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IDFC to issue fresh shares to domestic investors to bring down foreign holding below 50%

04 June, 2014

Financial services firm Infrastructure Development Finance Company Ltd (IDFC), which has got an in-principle approval from RBI to start a new bank, has decided to issue fresh shares which would indirectly enable it to bring down foreign holding in the company below 50 per cent as per norms for new banks, the company said in a stock market disclosure.

IDFC board on Tuesday gave in-principle approval for a proposed domestic fundraising either through a follow-on public offer or a preferential placement, to bring down the foreign shareholding.

The company did not indicate a timeline nor the quantum of funds it may raise in the proposed issue.

As per the new banking licence norms, the aggregate non-resident shareholding from FDI, NRIs and FIIs in the new private sector banks shall not exceed 49 per cent for the first five years from the date of licensing of the bank.

Moreover, no non-resident shareholder, directly or indirectly, individually or in groups, will be permitted to hold 5 per cent or more of the paid up capital of the bank. After the expiry of five years from the date of licensing of the bank, the foreign shareholding would be as per the extant policy. Currently, foreign shareholding in private sector banks is allowed up to a ceiling of 74 per cent of the paid up capital.

As of March 31, 2014 foreign shareholding in the company stood at around 53.69 per cent, bulk of it through portfolio investors.

The company needs to issue at least 145.2 million shares to dilute the existing foreign holding to meet the norms, as per VCCircle estimates. At the latest market price IDFC would need to issue shares worth around Rs 1,973 crore ($335 million) to push domestic holding to 51 per cent.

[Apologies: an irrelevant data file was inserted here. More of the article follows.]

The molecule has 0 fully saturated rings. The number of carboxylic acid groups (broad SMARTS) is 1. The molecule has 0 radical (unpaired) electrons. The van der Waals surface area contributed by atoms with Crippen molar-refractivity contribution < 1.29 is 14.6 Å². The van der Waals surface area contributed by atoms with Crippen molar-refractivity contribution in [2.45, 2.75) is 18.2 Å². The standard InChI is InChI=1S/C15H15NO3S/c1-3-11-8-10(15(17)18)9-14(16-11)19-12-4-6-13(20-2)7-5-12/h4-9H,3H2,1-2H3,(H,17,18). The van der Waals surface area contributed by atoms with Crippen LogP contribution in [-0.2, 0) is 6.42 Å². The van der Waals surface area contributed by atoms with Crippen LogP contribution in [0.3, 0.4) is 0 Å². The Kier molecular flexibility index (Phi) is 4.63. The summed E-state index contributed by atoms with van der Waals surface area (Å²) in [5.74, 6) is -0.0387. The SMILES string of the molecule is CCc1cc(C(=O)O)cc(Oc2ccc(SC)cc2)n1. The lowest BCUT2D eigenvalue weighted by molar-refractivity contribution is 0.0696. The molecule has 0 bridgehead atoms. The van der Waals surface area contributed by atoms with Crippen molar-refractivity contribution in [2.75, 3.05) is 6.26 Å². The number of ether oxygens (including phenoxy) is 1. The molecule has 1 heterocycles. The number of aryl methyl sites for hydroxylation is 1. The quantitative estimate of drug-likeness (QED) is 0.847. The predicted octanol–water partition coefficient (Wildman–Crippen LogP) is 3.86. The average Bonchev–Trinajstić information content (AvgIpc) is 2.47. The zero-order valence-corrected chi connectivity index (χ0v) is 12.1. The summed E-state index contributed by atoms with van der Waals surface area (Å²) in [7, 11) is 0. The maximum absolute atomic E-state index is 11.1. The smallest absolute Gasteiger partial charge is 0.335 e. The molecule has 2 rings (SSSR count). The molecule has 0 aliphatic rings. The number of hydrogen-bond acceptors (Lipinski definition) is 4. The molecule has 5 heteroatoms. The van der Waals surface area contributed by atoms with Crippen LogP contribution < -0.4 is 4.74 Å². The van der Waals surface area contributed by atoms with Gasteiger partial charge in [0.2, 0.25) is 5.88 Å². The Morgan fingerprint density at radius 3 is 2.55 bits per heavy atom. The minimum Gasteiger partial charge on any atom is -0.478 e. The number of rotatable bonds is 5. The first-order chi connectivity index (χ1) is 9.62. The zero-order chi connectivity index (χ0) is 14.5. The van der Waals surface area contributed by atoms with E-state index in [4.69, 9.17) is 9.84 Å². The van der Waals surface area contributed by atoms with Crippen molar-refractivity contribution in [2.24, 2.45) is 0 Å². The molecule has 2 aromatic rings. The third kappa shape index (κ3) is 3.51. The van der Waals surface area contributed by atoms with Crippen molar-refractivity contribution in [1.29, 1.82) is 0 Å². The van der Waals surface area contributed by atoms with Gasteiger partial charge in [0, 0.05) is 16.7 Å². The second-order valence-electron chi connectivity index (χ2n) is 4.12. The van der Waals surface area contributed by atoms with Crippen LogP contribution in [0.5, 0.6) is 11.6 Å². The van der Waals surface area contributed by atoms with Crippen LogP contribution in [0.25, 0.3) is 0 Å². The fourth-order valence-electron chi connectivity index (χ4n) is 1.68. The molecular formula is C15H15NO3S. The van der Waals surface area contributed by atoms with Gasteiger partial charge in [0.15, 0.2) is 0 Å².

The financial services firm counts among its investors Malaysian sovereign wealth fund Khazanah and PE firm Actis.

Meanwhile, the company’s board has nominated Rajiv B. Lall as executive vice chairman of the banking company, as and when that is set up and informed that Shardul S. Shroff has resigned as independent director of the firm with effect from June 3, 2014.

The firm’s scrip closed at Rs 135.85, up 3.66 per cent on BSE in a weak Mumbai market on Wednesday.

(Edited by Joby Puthuparampil Johnson)


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1 Comment
S Santhanam . 3 years ago

A bird in hand is better than two in bush goes the saying. IDFC is the only FI in India with exclusive focus on infrastructure development. It has a portfolio of over Rs.5000 cr. GoI under Mr Modi emphasizes on infrastructure development. But, with the banking licence issued by the RBI, the country would lose the only infra dev company and the infra projects would suffer for want of funds. Now IDFC is struggling to raise resources, reduce foreign investments to make it eligible in becoming a commercial bank. After becoming a CB, it will not finance infra projects and will join the rat race of other new generation banks in getting its share of the pie in CB market. It is sad that RBI has taken such a step. Perhaps, it can reverse it and save the institution. Will GOI do that?

IDFC to issue fresh shares to domestic investors to bring down foreign holding below 50%

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